The term “smart building” is likely to become the next real estate buzzword.
This term refers to “smart buildings” capable of fostering connectivity by inhabitants and residents, enabling integrated access to new services using digital technology.
To fully assess their impact on citizens, smart buildings need to provide measurable sustainability and well-being results. WiredScore - an international rating system for assessing building digital connectivity was founded in 2013 in New York with the endorsement of former mayor Michael Bloomberg. It provides two certifications WiredScore and SmartScore using scorecards and training programmes to enable real estate companies to measure, improve, communicate and promote the digital connectivity and technology of both existing buildings and those under construction.
William Buttery, Director of Business Development in the Growth Markets team at WiredScore said: “In the three years we have been working with COIMA, we have emphasised the importance of focusing on the outcomes that best-in-class technology can provide. Too often, the real estate industry focuses on the implementation of technology for the sake of it, rather than looking closely at the outcomes this technology can provide for those people living and working in buildings.”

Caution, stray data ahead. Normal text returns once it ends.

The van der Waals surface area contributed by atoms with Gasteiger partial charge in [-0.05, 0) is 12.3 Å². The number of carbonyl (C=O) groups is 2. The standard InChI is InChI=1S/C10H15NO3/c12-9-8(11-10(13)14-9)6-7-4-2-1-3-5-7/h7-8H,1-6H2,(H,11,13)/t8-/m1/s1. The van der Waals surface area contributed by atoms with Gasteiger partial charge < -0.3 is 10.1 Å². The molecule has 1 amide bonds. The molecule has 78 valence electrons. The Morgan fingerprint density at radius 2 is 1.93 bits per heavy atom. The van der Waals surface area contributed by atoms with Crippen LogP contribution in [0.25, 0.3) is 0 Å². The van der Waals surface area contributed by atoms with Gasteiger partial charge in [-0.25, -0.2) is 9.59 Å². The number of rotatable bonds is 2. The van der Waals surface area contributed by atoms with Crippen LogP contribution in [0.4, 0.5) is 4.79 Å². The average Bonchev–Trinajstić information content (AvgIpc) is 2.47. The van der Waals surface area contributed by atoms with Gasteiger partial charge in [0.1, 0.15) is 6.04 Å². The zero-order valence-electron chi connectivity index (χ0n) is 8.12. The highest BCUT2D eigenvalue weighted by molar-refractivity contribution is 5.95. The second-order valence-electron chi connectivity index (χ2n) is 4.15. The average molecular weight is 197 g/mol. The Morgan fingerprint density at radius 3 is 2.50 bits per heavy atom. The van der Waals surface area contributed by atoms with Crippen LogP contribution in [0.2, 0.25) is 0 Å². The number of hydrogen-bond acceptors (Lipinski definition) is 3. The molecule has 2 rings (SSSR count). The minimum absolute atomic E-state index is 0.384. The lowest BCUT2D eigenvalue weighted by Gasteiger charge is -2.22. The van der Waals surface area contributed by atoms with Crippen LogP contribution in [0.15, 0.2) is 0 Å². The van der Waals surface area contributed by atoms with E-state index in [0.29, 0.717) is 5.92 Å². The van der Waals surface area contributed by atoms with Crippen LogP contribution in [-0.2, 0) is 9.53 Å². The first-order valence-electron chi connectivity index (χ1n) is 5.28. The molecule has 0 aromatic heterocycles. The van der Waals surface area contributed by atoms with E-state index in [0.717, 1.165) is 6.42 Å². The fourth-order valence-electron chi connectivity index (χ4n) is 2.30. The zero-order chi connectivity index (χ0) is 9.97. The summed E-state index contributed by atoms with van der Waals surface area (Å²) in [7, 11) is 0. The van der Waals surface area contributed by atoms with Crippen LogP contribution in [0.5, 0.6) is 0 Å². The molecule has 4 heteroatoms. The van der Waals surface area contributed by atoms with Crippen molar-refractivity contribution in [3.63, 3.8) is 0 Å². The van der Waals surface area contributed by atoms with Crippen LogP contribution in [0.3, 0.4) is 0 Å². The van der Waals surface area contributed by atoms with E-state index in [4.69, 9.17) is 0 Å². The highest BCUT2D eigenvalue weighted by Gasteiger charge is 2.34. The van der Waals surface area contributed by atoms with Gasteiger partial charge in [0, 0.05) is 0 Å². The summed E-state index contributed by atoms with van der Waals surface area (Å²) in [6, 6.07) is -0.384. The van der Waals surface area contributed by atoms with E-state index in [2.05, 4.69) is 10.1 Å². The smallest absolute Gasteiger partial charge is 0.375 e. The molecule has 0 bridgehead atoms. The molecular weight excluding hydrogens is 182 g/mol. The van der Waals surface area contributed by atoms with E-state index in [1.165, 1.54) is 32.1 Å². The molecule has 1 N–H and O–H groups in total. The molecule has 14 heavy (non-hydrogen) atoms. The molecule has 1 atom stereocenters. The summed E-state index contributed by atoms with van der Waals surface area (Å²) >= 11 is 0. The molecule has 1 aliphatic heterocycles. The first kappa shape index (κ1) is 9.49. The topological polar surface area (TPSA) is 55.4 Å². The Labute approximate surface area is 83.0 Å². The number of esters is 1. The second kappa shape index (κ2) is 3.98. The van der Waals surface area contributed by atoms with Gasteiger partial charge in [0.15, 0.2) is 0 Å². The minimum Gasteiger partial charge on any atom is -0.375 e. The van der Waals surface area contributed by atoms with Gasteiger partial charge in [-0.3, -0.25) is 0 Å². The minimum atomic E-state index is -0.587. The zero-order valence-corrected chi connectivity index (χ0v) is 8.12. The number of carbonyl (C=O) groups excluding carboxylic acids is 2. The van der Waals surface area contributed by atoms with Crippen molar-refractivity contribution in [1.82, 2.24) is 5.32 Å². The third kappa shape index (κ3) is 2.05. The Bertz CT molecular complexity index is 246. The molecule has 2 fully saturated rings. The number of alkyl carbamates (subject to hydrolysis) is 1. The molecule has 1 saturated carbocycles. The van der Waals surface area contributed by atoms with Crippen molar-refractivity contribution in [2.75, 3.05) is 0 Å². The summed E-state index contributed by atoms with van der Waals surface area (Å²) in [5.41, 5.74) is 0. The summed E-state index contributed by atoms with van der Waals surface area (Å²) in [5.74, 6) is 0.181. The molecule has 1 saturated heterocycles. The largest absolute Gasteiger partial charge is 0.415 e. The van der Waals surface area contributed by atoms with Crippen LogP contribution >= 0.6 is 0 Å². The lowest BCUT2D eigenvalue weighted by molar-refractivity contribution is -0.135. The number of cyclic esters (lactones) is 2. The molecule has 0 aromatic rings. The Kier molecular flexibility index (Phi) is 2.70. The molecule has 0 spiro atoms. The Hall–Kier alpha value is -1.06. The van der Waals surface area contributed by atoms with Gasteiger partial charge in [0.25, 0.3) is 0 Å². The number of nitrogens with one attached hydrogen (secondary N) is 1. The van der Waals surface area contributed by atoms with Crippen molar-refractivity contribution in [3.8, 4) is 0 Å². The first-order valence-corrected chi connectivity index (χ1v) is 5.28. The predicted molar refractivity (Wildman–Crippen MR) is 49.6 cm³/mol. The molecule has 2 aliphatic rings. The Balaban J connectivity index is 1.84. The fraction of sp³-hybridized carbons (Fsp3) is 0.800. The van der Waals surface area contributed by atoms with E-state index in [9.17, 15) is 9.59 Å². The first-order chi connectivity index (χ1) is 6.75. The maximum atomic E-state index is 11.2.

Stefano Corbella – Sustainability Officer, COIMA
A recent Moody’s report found an average 2.2% rental increase in WiredScore Class A certified buildings across North America, demonstrating the return on investment brought about by focusing on technology. This premium can also be considered when looking at 22 COIMA buildings in Italy, including the Porta Romana Olympic Village and many of the Porta Nuova landmark buildings. Speaking of the relationship between COIMA and WiredScore, COIMA’s Sustainability Officer Stefano Corbella, said he was the first Italian to contact this company.
“I read about this certification because we had contacts with international investors who told me about it. Sensing its potential, I insisted on being among the first in Italy to have one of our buildings certified with its protocol. This protocol defines a set of technical building criteria which ensure commercial building performance and equipment that can be compared regardless of building location and situation.”
COIMA offices obtained the Wiredscore certification. The next step is for residential buildings to adopt this protocol. These buildings recently became workplaces, requiring professional-level connectivity and digital infrastructure.
Corbella said: “One of the recent consolidating trends concerns connectivity stability and resilience in buildings. This applies to offices, but it is becoming a crucial issue for residential buildings. Developing a residential building that has a stable, fast, resilient connection and can interact with current and future devices is fundamental.”
William Buttery, Director of Business Development
in the Growth Markets team at WiredScore
Buttery said: “WiredScore created scorecards for offices and homes and took some key aspects into consideration. In addition to assessing a building’s resilience to accidental damage and climate change, we focus on readiness for new technologies and connection speed, which is essential for banks, offices, and businesses that cannot afford Internet disconnection and downtime.”